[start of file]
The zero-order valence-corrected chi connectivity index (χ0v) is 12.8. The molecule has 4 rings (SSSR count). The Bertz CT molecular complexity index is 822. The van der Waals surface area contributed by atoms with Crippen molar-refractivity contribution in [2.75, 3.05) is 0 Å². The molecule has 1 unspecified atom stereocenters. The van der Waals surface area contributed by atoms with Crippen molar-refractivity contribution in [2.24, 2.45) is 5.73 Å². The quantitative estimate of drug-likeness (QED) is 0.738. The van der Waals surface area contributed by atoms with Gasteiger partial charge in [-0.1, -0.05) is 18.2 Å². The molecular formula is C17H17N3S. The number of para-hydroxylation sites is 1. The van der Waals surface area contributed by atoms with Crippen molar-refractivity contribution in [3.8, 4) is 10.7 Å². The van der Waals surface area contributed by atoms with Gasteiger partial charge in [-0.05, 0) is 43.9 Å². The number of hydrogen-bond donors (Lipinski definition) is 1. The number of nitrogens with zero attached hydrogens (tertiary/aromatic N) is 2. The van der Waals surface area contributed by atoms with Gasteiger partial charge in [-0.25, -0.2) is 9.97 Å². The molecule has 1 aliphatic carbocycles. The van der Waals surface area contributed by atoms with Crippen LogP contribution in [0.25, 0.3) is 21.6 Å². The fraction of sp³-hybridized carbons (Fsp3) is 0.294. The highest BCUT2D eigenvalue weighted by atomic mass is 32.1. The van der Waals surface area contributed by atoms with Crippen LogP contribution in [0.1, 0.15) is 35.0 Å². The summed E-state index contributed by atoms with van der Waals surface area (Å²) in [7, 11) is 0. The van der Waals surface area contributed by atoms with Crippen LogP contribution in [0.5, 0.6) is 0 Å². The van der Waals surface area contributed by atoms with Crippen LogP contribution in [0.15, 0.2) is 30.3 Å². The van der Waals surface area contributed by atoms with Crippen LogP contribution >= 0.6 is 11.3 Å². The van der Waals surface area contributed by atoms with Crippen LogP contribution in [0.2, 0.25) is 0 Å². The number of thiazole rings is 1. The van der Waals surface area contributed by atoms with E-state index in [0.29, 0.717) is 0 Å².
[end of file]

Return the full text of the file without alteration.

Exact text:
The zero-order valence-corrected chi connectivity index (χ0v) is 12.8. The molecule has 4 rings (SSSR count). The Bertz CT molecular complexity index is 822. The van der Waals surface area contributed by atoms with Crippen molar-refractivity contribution in [2.75, 3.05) is 0 Å². The molecule has 1 unspecified atom stereocenters. The van der Waals surface area contributed by atoms with Crippen molar-refractivity contribution in [2.24, 2.45) is 5.73 Å². The quantitative estimate of drug-likeness (QED) is 0.738. The van der Waals surface area contributed by atoms with Gasteiger partial charge in [-0.1, -0.05) is 18.2 Å². The molecular formula is C17H17N3S. The number of para-hydroxylation sites is 1. The van der Waals surface area contributed by atoms with Crippen molar-refractivity contribution in [3.8, 4) is 10.7 Å². The van der Waals surface area contributed by atoms with Gasteiger partial charge in [-0.05, 0) is 43.9 Å². The number of hydrogen-bond donors (Lipinski definition) is 1. The number of nitrogens with zero attached hydrogens (tertiary/aromatic N) is 2. The van der Waals surface area contributed by atoms with Gasteiger partial charge in [-0.25, -0.2) is 9.97 Å². The molecule has 1 aliphatic carbocycles. The van der Waals surface area contributed by atoms with Crippen LogP contribution in [0.25, 0.3) is 21.6 Å². The fraction of sp³-hybridized carbons (Fsp3) is 0.294. The highest BCUT2D eigenvalue weighted by atomic mass is 32.1. The van der Waals surface area contributed by atoms with Crippen LogP contribution in [0.1, 0.15) is 35.0 Å². The summed E-state index contributed by atoms with van der Waals surface area (Å²) in [7, 11) is 0. The van der Waals surface area contributed by atoms with Crippen LogP contribution in [0.5, 0.6) is 0 Å². The van der Waals surface area contributed by atoms with Crippen LogP contribution in [0.15, 0.2) is 30.3 Å². The van der Waals surface area contributed by atoms with Crippen LogP contribution >= 0.6 is 11.3 Å². The van der Waals surface area contributed by atoms with Crippen LogP contribution in [0.2, 0.25) is 0 Å². The number of thiazole rings is 1. The van der Waals surface area contributed by atoms with E-state index in [0.29, 0.717) is 0 Å².